The learning approach is different here too. In my country, it’s a system where they ask you the question, and then you answer in front of everyone, which can be degrading if you give the wrong answer. Here, if you’re having difficulty, they may talk to you one-on-one to help you understand. They treat you with respect and acknowledge different personalities. 

International student centres are there to help: Don’t be afraid to ask

The International Centre at Humber was a constant source of help for me. I really didn’t know what I needed to do as an international student in Canada. For example, after getting my study permit, I needed to get a student work permit. The advisor at the International Student Centre explained the exact steps I needed to take and what I had to do to become a permanent resident in Canada.

All schools have international student centres that can help you find a job as an international student. They can also help you file your taxes and guide you on opening your first bank account in Canada (I opened mine with RBC because everyone said that it had good opportunities). All schools have an International Student Centre that is designed to help and guide you. There are so many resources; it’s up to you to use them. 

Book an appointment with an RBC Advisor or call 1-800-769-2511 (toll-free) to discuss your financial needs and know more about how you can open an RBC student bank account. RBC’s phone services are available in up to 200 languages. Once booked, an advisor will reach out to find out whether you’d like to meet via phone, video or in-branch.

Back home, I managed the family business, so I didn’t really have a boss. But I was working part-time while at school, so I was now an employee: I had to change my whole perspective. I had to understand my colleagues as well as the other students. It was a big change.

At first, I didn’t listen to people who told me to build my network, to meet people, to try and find people who could help me find a job. It’s been hard for me, but I am learning a lot. I’m in management, but I also volunteered in the local hospital, which initially seemed weird. Surprisingly there are a lot of opportunities for management students as well in healthcare; it’s just that people don’t think of it. I did my placement at the hospital, and I had a really good job – everything was good, but healthcare wasn’t for me. It wasn’t my goal here.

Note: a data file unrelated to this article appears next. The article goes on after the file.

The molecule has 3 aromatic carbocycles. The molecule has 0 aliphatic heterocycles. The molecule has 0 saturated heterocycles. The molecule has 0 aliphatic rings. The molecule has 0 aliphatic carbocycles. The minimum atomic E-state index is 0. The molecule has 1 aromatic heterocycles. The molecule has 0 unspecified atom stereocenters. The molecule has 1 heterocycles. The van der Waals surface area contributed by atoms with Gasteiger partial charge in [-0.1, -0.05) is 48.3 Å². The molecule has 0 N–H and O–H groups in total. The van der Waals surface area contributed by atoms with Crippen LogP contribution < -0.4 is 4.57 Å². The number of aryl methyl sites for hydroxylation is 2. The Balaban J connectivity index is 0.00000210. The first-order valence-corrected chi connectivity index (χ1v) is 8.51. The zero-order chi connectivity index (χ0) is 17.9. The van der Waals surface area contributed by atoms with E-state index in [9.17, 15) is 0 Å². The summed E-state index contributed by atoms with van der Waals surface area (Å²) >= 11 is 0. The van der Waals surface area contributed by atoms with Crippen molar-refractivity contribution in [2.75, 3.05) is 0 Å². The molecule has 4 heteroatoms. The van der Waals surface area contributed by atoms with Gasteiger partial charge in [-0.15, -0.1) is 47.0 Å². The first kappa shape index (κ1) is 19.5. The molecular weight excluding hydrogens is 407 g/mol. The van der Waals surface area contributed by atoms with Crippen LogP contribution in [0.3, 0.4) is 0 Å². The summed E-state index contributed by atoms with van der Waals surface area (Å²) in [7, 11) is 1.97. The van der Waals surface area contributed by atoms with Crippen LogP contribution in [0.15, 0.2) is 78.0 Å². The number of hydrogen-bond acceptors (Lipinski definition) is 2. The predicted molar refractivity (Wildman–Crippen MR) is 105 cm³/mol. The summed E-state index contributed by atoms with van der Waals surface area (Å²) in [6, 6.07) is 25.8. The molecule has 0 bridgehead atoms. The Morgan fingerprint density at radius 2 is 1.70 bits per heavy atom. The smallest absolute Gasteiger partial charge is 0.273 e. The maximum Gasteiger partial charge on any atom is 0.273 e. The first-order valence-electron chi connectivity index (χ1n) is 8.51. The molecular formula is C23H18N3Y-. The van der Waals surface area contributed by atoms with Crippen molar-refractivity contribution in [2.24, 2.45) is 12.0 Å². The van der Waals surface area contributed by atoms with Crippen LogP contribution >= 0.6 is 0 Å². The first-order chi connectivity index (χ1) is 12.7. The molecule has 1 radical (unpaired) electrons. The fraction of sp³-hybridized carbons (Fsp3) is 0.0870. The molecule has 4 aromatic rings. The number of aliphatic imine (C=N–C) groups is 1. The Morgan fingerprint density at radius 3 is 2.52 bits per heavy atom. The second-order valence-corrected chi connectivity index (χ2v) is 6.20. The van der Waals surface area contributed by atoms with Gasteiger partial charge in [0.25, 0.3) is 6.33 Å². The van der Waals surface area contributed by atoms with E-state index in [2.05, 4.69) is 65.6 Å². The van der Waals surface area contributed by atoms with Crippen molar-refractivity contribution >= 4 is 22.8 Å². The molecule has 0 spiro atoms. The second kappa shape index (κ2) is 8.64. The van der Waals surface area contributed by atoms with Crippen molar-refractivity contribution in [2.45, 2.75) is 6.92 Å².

My plan was to build a business here so that I could expand it and create new opportunities. I saw that there are a lot of people migrating to Canada, and there are a lot of people migrating from my country. Newcomers are missing stuff from back home, and Canadians – not just Filipinos – are more interested in products from the Philippines. So, a lot of people are learning about the food and culture of my country. It made me think, “There may be some similar products in the Canadian market, but I have better connections back home.” I could import products from home, and maybe even do it better. I saw this as a big opportunity, something that could really work! When the COVID-19 pandemic hit, of course, my plans had to be adjusted.

For now, while I’m trying to survive the pandemic and make a living, I’m taking this opportunity to learn more about how Canadians do business: to see how the Canadian industry, Canadian workforce and Canadian markets work. It’s all part of my journey and my goal. 

I work in retail food service at the moment, and every day I’m learning something new that I can use in my business. I’m learning what consumers are looking for, how they consume and frankly, what they really want. I have also learned that different from some countries, in Canada, we respect everyone’s rights and opinions. 

Embrace the differences and accept your new country

I have changed a lot. Instead of complaining about the networks and things that I had back home, I’ve learned to accept the challenges that come with being a newcomer in Canada. My goal is to stay here, to be stable here, to have a house and a family here. Eventually, I would like to become a Canadian citizen. 

I’m on the right path. I try to be more positive and to try new things. Although I may not say I’m successful until I have achieved my goals, as long as I’m on this path, opportunities present themselves.
My advice is that If there is an obstacle in the way of your career goals, just try to be positive enough to get over that obstacle.

 

 

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Disclaimer:
This article offers general information only and is not intended as legal, financial or other professional advice. A professional advisor should be consulted regarding your specific situation. While information presented is believed to be factual and current, its accuracy is not guaranteed and it should not be regarded as a complete analysis of the subjects discussed. All expressions of opinion reflect the judgment of the author(s) as of the date of publication and are subject to change. No endorsement of any third parties or their advice, opinions, information, products or services is expressly given or implied by Royal Bank of Canada or its affiliates.